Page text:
Text Review: Little Fires Everywhere

Little fires everywhere by Celeste NG


  Little fires everywhere by Celeste Ng is a novel and now a television series which contrasts the lives of the Richardsons, a “traditional” affluent white family, with the Warrens, who just ended up in the wealthy town after a life of moving and living paycheck to paycheck. The novel explores the concept of identity in terms of race, wealth, and altruism.

The Richardson family is connected with Mia and Peal warren in many aspects despite their contrast in identity. Mia Warren is a tenant of Elaina Richardson’s and serves as the Richardson housekeeper. Pearl becomes close friends with the Richardson children and even becomes romantically involved with one of the Richardson boys.

The complicated relationship between the two families leads to judgment and prejudice based on the clashing identities. The “on the move” lifestyle of Mia and Pearl Warren is seen as irresponsible and selfish in the eyes of Elaina Richardson and I find this to be a great example of the Richardson’s as one and the Warrens perceived as the other in her eyes. Yet, from the eyes of Pearl she truly respects her mother and the sacrifices she makes for the two to have a roof over their heads, until she meets the Richardson’s. Until Pearl experienced another life, she had never questioned the one that she was given.

The question of both family’s moral compass is at its peak when a family friend of the Richardson’s is going through the adoption process of an Asian baby after the mother, who is a coworker of Mia Warren’s, surrendered her child. The mother of the baby had gathered herself and her finances and wanted her baby back, however, the family that had been fostering the baby claim that their wealth and stability was a better fit for the baby. The birthmother and Mia Warren’s perspectives were that the baby would be better suited with the birthmother because the baby could embrace her culture and identity as an Asian American despite her unstable financials.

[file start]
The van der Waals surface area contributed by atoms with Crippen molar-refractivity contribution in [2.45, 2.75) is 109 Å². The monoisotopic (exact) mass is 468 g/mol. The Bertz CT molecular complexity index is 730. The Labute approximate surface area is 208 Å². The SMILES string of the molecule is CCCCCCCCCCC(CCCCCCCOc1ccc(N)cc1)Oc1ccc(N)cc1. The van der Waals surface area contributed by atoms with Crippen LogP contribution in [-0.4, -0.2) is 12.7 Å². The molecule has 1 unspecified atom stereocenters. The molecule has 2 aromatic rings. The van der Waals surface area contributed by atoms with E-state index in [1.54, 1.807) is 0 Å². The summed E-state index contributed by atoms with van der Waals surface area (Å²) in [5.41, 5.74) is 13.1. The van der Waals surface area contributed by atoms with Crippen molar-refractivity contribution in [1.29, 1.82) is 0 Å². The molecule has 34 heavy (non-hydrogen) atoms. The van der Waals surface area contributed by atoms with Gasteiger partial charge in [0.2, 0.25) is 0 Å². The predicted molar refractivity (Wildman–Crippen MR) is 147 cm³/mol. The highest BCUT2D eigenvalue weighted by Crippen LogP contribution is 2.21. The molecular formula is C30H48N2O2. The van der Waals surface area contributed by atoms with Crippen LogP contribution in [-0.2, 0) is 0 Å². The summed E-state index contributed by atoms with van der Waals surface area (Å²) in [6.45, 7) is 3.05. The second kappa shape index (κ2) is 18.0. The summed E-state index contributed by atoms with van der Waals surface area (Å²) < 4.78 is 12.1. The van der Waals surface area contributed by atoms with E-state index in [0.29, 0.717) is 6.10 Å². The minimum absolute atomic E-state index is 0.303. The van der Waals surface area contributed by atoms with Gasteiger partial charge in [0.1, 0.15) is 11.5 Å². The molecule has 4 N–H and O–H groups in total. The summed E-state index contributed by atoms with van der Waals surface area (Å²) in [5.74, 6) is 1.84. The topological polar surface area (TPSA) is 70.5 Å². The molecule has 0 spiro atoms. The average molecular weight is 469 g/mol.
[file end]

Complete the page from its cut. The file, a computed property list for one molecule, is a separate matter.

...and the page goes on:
The combination of these examples of identity depicts Ng’s argument that identity is a complex concept and is not simply one’s culture or one’s status. In, fact identity is a combination of both of those things plus the decisions one makes. I think that the complexity of identity depicted in this novel is something that we had explored in our course in Persepolis, Interpreter of the Maladies, and The Leavers.

For those interested in this novel I would like to share that it is written in a way that engages the reader from the start and takes you through each character’s story in a way that allows the reader to explore their identities with them. To me the novel is a relevant and modern view on different classes of race, socioeconomic status, and immigration.

Freedom Writers

The movie I have chosen to review is Freedom Writers. This movie is based off of a true story, but within every movie there is a hint of exaggeration and false story lines to add interest. I remember watching this movie years ago when I was younger and it opened my eyes to things I did not know about. The story follows a new teacher at a school that consists mainly of Latino and African-American students that are also from lower income communities. This teacher dedicates her time and effort into trying to reach these students and teach them about discrimination and racism mainly using the Holocaust as their main lesson. Though the students did not accept Mrs. Gruwell as a teacher at first, they soon began to trust her and learn from her. The students realize how the Holocaust affected people and the world and they realized how much it means to value another person and not judge them based off of where they came from or even the color of their skin. They even got to talk to real Holocaust survivors and hear their stories firsthand.